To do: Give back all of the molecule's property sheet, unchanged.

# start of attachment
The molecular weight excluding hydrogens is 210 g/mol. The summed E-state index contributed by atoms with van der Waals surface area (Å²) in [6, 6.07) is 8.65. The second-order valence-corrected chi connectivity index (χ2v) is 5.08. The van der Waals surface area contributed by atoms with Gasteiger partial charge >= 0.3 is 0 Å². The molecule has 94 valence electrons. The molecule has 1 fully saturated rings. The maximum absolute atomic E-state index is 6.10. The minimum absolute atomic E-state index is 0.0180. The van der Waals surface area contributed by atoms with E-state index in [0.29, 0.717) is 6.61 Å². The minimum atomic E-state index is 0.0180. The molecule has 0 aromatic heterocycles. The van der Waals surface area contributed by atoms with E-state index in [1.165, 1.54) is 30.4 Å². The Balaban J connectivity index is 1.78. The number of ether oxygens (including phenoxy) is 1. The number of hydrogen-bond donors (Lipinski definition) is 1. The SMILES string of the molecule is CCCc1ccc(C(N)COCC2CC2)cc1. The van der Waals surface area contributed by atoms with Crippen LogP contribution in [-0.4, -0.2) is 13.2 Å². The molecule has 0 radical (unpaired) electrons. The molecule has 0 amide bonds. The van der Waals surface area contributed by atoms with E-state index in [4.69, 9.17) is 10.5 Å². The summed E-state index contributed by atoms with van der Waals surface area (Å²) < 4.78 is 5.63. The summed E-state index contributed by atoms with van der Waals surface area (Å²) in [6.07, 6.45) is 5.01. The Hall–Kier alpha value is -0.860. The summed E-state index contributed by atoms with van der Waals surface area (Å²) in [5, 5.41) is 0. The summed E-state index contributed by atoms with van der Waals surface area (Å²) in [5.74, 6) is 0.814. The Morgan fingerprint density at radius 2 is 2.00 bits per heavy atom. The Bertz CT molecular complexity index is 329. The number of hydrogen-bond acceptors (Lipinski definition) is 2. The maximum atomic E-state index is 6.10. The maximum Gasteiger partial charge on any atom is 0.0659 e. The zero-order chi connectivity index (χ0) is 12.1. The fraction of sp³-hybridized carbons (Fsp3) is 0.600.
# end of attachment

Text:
The molecular weight excluding hydrogens is 210 g/mol. The summed E-state index contributed by atoms with van der Waals surface area (Å²) in [6, 6.07) is 8.65. The second-order valence-corrected chi connectivity index (χ2v) is 5.08. The van der Waals surface area contributed by atoms with Gasteiger partial charge >= 0.3 is 0 Å². The molecule has 94 valence electrons. The molecule has 1 fully saturated rings. The maximum absolute atomic E-state index is 6.10. The minimum absolute atomic E-state index is 0.0180. The van der Waals surface area contributed by atoms with E-state index in [0.29, 0.717) is 6.61 Å². The minimum atomic E-state index is 0.0180. The molecule has 0 aromatic heterocycles. The van der Waals surface area contributed by atoms with E-state index in [1.165, 1.54) is 30.4 Å². The Balaban J connectivity index is 1.78. The number of ether oxygens (including phenoxy) is 1. The number of hydrogen-bond donors (Lipinski definition) is 1. The SMILES string of the molecule is CCCc1ccc(C(N)COCC2CC2)cc1. The van der Waals surface area contributed by atoms with Crippen LogP contribution in [-0.4, -0.2) is 13.2 Å². The molecule has 0 radical (unpaired) electrons. The molecule has 0 amide bonds. The van der Waals surface area contributed by atoms with E-state index in [4.69, 9.17) is 10.5 Å². The summed E-state index contributed by atoms with van der Waals surface area (Å²) < 4.78 is 5.63. The summed E-state index contributed by atoms with van der Waals surface area (Å²) in [6.07, 6.45) is 5.01. The Hall–Kier alpha value is -0.860. The summed E-state index contributed by atoms with van der Waals surface area (Å²) in [5, 5.41) is 0. The summed E-state index contributed by atoms with van der Waals surface area (Å²) in [5.74, 6) is 0.814. The Morgan fingerprint density at radius 2 is 2.00 bits per heavy atom. The Bertz CT molecular complexity index is 329. The number of hydrogen-bond acceptors (Lipinski definition) is 2. The maximum atomic E-state index is 6.10. The maximum Gasteiger partial charge on any atom is 0.0659 e. The zero-order chi connectivity index (χ0) is 12.1. The fraction of sp³-hybridized carbons (Fsp3) is 0.600.